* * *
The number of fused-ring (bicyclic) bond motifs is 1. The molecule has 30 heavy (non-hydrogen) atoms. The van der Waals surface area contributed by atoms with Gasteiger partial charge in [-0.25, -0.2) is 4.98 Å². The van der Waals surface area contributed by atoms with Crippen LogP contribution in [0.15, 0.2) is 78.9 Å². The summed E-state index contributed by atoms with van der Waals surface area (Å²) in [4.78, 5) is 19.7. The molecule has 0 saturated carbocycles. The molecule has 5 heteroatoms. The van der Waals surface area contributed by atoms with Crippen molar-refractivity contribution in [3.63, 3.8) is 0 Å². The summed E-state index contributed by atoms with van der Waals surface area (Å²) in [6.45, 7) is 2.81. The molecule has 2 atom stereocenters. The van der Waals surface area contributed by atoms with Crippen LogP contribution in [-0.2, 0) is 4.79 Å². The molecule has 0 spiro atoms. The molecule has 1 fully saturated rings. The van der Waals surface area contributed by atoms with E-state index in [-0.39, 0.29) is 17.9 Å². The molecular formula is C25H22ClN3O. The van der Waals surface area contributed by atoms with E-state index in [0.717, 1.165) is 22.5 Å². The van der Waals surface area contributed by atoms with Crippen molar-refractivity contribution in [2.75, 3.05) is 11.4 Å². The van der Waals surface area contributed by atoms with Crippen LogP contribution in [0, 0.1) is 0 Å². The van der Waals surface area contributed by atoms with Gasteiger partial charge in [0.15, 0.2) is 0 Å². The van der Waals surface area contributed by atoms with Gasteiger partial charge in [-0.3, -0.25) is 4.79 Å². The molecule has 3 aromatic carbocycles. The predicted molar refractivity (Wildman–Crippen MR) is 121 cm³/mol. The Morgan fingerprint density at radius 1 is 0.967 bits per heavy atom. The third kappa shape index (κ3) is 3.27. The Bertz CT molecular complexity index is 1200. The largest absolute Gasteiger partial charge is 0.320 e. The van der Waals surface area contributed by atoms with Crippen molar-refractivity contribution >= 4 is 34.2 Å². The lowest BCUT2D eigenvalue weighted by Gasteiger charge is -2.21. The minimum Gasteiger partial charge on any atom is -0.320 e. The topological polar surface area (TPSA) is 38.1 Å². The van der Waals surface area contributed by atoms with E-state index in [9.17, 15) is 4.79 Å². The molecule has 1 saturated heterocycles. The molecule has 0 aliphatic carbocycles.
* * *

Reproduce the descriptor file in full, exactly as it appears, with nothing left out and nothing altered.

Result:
The number of fused-ring (bicyclic) bond motifs is 1. The molecule has 30 heavy (non-hydrogen) atoms. The van der Waals surface area contributed by atoms with Gasteiger partial charge in [-0.25, -0.2) is 4.98 Å². The van der Waals surface area contributed by atoms with Crippen LogP contribution in [0.15, 0.2) is 78.9 Å². The summed E-state index contributed by atoms with van der Waals surface area (Å²) in [4.78, 5) is 19.7. The molecule has 0 saturated carbocycles. The molecule has 5 heteroatoms. The van der Waals surface area contributed by atoms with Crippen molar-refractivity contribution in [3.63, 3.8) is 0 Å². The summed E-state index contributed by atoms with van der Waals surface area (Å²) in [6.45, 7) is 2.81. The molecule has 2 atom stereocenters. The van der Waals surface area contributed by atoms with Crippen LogP contribution in [-0.2, 0) is 4.79 Å². The molecule has 0 spiro atoms. The molecule has 1 fully saturated rings. The van der Waals surface area contributed by atoms with E-state index in [-0.39, 0.29) is 17.9 Å². The molecular formula is C25H22ClN3O. The van der Waals surface area contributed by atoms with E-state index in [0.717, 1.165) is 22.5 Å². The van der Waals surface area contributed by atoms with Crippen molar-refractivity contribution in [2.75, 3.05) is 11.4 Å². The van der Waals surface area contributed by atoms with Crippen LogP contribution in [0, 0.1) is 0 Å². The van der Waals surface area contributed by atoms with Gasteiger partial charge in [0.15, 0.2) is 0 Å². The van der Waals surface area contributed by atoms with Gasteiger partial charge in [-0.3, -0.25) is 4.79 Å². The molecule has 3 aromatic carbocycles. The predicted molar refractivity (Wildman–Crippen MR) is 121 cm³/mol. The Morgan fingerprint density at radius 1 is 0.967 bits per heavy atom. The third kappa shape index (κ3) is 3.27. The Bertz CT molecular complexity index is 1200. The largest absolute Gasteiger partial charge is 0.320 e. The van der Waals surface area contributed by atoms with Crippen molar-refractivity contribution >= 4 is 34.2 Å². The lowest BCUT2D eigenvalue weighted by Gasteiger charge is -2.21. The minimum Gasteiger partial charge on any atom is -0.320 e. The topological polar surface area (TPSA) is 38.1 Å². The van der Waals surface area contributed by atoms with E-state index in [9.17, 15) is 4.79 Å². The molecule has 1 saturated heterocycles. The molecule has 0 aliphatic carbocycles.